Circadian Timing of Immune Checkpoint Inhibitors: Beyond Good Times and Bad Times

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After almost a century of limited efficacy of cancer immunotherapy,1 the breakthrough happened in 2012 with the discovery of immune checkpoint inhibitors,2,3 leading to the 2018 Nobel Prize in Physiology or Medicine for James P. Allison and Tasuku Honjo. Yet about 40% of patients on immune checkpoint inhibitors do not currently benefit from these drugs due to toxicity and/or poor efficacy. Moreover, several cancer types, such as microsatellite-stable colorectal and pancreatic, seem to be refractory to the current immune checkpoint inhibitors.4,5

Strikingly, immunotherapy progress roadmaps have not considered the possible relevance of drug timing along the 24-hour timescale,6 despite pervasive well-known large amplitude circadian rhythms in the immune system, such as the near doubling of circulating CD4 T and CD8 T cells between early morning and early night.7-10 These rhythms determine striking differences of vaccine effects, with morning administration being able to elicit stronger immunity compared with other times of the day.11,12

Francis Lévi, MD, PhD

Francis Lévi, MD, PhD

A Matter of Time

As summarized in this issue of The ASCO Post and in the November issue of The Lancet Oncology, Qian et al13 have boldly awakened the field of clinical cancer chronoimmunotherapy. In 299 patients with stage IV malignant melanoma, more frequent morning or early afternoon dosing of immune checkpoint inhibitors nearly doubled overall survival as compared with more frequent late afternoon or evening dosing.

In a propensity score–matched analysis of 146 patients, the risks of earlier disease progression or death were nearly twice as low in the patients receiving less than 20% of nivolumab, pembrolizumab, and/or ipilimumab infusions after 4:30 PM, as compared with those receiving 20% or more infusions after 4:30 PM, thus highlighting reduced efficacy of immune checkpoint inhibitors following evening dosing.

In their study, the timing of immunotherapy was an independent prognostic factor for overall survival in multivariate analysis and remained unaltered using different types of immune checkpoint inhibitors or prior corticosteroids or brain radiotherapy. More than 10 immune checkpoint inhibitors infusions were given to 55% of the patients treated at “good times” as compared with 37% of those treated at “bad times” in the propensity score–matched populations. This imbalance in the number of immune checkpoint inhibitor courses reflected early disease progression in patients receiving more evening courses. It is possible that the increased exposure duration of those patients receiving fewer infusions after 4:30 PM might account for a fourfold increase in immune checkpoint inhibitor–limiting colitis in the “good times” group (16% vs 4%), calling for mapping of timing-dependent efficacy/toxicity dynamics for these agents.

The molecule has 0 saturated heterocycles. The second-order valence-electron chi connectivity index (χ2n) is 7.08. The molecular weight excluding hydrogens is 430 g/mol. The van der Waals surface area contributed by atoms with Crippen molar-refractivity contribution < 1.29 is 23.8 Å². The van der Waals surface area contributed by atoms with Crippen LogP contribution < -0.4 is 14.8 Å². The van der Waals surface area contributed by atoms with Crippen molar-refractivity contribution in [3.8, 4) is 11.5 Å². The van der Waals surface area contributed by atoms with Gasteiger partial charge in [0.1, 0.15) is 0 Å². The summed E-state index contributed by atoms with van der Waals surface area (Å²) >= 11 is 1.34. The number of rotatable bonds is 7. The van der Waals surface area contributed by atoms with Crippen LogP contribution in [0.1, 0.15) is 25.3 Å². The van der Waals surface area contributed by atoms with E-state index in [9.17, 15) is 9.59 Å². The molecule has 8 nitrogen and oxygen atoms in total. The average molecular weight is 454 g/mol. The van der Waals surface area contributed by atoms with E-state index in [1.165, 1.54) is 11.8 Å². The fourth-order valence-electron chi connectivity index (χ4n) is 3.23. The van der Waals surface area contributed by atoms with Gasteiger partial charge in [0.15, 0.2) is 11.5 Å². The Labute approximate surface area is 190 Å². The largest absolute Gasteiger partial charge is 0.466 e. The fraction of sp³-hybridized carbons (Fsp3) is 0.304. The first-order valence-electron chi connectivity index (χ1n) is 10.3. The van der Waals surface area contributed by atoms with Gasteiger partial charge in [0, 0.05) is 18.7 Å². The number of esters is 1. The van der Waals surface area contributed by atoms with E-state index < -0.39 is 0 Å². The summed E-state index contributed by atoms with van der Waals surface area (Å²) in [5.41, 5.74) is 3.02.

A Closer Look at Early Findings in Chronotherapy

These striking results can be explained by the occurrence of endogenous 24-hour rhythms in cellular metabolism, proliferation, and trafficking, which are generated within each of our cells by a genetic circadian clock involving 15 clock genes.14 The discovery of the transcription/post-transcription molecular dynamics that make circadian clocks tick and rhythmically control cellular processes by Jeffrey Hall, Michael Rosbash, and Michael Young was recognized by their receipt of the 2017 Nobel Prize in Physiology or Medicine—precisely 1 year before that awarded to Drs. Allison and Honjo!15

The molecular clocks in our cells are coordinated by the suprachiasmatic nuclei in the hypothalamus. This circadian pacemaker also helps reset the molecular clocks timing based on environmental day/night and other cycle signaling.14 Lymphocytes and macrophages are also endowed with autonomous circadian clocks.8-10,16 An important challenge ahead obviously consists in the integration of the new knowledge on biologic clocks for advancing precision cancer medicine.

The relevance of treatment timing for tolerability and efficacy has been largely demonstrated for 50 anticancer agents in experimental models, whereas the clinical testing of the chronotherapy hypothesis has generated significant yet overlooked progress.14,17 Thus, in the mid-to-late 1990s, the delivery of anticancer treatments according to circadian rhythms, so-called chronotherapy, proved to be critical for the discovery of both oxaliplatin efficacy and safety in patients with colon cancer18 and the efficacy of neoadjuvant chemotherapy with curative intent for liver metastases from colorectal cancer.19 These chronotherapy-driven advances in the oncologic management of patients with colorectal cancer further pioneered and established the current worldwide strategy for effective management of liver metastases from colorectal cancer.20